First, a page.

Kevin Barr - Speaking of unexciting assets, some people say low volatility equities are bond-like, delivering steady returns while being more influenced by events in the bond market than events in the stock market. With that in mind, are you worried about their exposure to rising interest rates?

Jim Smigiel - It is true that low volatility equities exhibit a moderate amount of interest rate sensitivity, particularly over certain periods of time. But that's not necessarily a bad thing for a couple of different reasons. Firstly, timing interest rate movements is just as hard as timing stock price movements. It's not as simple as just saying interest rates are low and therefore they have to rise, let alone announcing with any degree of confidence that they will rise at a faster pace than say the market anticipates. So, since we can't predict the future, interest rate exposure remains a valuable diversifier to equity risk. And second, as we've discussed in prior videos, it's important to remember that even many traditional balanced portfolios have far less interest rate risk than one might expect. In a 50-50 stock-bond portfolio, you can see that the stocks account for more than 95% of the risk. From that perspective, low volatility equities combination of smaller contributions to relative returns and modestly higher interest rates sensitivity isn't a big concern in our view. In fact, if anything it may bring the portfolio into better balance from a risk perspective. Finally, it is helpful to remember that the relationship between interest rates and equities varies throughout time. Recently, the equity markets have been dominated by technology-related growth names. Those stocks are meaningfully what we would call long duration in the sense that most of their earnings are projected well into the future. So in the event that interest rates rise faster than expected, it's far from clear that those technology-related growth stocks would outperform low volatility stocks. Applying higher rates to future earnings may well hurt long duration stocks just as much.

Kevin Barr - Jim, let's turn to recent activity. Low volatility strategies provided little, if any protection during the equity sell-off in early 2020. Does this shake your confidence in their ability to deliver on their stated goals in the future?

Jim Smigiel - That's a fair question for sure. Well, many equity market crises share similar features. It is important to realize that no two episodes are exactly the same. The sell-off in 2020 was especially unusual given the economic circumstances created by this once in a lifetime pandemic. Safety measures including government mandated lockdowns at the time made it unsafe, practical, or even illegal for consumers to purchase certain goods and services through traditional in-person channels. While most businesses were struggling, the few that had already mastered delivering products straight to consumers doorsteps or even living rooms, thinking about online shopping or on-demand movies and so forth, these companies outperformed in that environment. Traditionally, these high flying tech names are not low volatility stocks. The only reason they outperformed in 2020 was because of their unique advantage given the nature of a public health crisis. In a more typical equity sell-off, we wouldn't expect them to provide much of a cushion, if any, from losses. So putting aside the global pandemic, we more commonly see general economic weakness that causes consumers to spend less and businesses to invest less leading to contraction in corporate earnings that hit more discretionary areas of spending especially hard. This is intuitive because discretionary spending is by definition, non-essential. And therefore it is the easiest expense for both consumers and companies to cut when needed. The good news is that low volatility equities have performed remarkably well in just about every other market sell-off in recent memory. While we certainly can't know anything for certain about the next crisis, history does suggest that 2020 was the exception and not the new normal. And therefore, low volatility equity investments should continue to help mitigate losses in the vast majority of market draw downs going forward.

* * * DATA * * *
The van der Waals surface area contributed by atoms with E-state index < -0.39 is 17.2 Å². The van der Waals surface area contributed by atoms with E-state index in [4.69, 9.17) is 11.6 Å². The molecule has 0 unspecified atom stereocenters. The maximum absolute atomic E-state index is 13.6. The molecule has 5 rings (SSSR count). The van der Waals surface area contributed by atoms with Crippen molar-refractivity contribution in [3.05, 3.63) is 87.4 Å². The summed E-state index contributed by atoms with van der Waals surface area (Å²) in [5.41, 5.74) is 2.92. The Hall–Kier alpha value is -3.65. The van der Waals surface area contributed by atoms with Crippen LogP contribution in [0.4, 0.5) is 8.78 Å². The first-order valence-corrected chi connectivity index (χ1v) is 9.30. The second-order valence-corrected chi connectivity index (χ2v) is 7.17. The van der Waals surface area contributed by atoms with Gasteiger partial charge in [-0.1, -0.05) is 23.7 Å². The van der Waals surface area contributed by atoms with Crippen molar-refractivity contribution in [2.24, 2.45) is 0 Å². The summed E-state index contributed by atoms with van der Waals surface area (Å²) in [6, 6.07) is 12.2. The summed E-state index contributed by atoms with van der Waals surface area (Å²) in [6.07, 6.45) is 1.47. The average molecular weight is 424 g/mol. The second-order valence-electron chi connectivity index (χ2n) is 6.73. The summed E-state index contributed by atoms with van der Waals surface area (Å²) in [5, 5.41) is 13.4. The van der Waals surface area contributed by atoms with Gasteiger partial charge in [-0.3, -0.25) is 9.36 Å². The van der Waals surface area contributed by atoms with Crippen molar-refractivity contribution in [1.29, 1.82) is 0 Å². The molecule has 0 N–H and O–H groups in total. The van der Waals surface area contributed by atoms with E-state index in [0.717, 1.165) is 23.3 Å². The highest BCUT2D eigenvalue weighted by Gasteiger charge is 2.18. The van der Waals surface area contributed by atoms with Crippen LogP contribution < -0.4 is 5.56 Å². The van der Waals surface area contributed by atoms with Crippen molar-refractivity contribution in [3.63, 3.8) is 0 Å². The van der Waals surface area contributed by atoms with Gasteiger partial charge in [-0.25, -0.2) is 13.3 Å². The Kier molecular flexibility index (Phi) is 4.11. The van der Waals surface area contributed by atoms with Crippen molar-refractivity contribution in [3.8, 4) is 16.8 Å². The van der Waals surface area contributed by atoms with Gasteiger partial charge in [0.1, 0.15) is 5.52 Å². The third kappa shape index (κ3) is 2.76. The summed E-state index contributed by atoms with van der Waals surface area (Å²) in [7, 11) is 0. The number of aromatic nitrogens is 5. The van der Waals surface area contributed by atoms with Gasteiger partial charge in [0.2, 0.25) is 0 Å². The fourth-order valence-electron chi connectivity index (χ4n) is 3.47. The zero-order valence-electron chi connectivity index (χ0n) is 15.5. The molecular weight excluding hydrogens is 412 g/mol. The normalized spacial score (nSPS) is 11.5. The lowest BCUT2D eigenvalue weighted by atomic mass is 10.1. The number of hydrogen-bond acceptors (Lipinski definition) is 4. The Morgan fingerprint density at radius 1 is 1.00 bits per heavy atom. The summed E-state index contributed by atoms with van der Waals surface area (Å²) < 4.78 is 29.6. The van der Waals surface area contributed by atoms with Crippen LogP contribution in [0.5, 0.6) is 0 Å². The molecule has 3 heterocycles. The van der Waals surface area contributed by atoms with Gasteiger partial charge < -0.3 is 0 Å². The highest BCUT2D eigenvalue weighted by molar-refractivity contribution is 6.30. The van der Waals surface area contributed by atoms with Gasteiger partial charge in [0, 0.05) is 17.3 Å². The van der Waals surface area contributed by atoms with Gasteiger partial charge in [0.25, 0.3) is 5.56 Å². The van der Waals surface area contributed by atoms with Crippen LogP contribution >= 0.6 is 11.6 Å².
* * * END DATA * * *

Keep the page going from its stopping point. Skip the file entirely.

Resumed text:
Kevin Barr - That's an important point and a good one to end on. The next time we get together, we'll provide our perspectives on inflation protection as part of a diversified portfolio. Thanks a lot, Jim.

Jim Smigiel - Thanks, Kevin.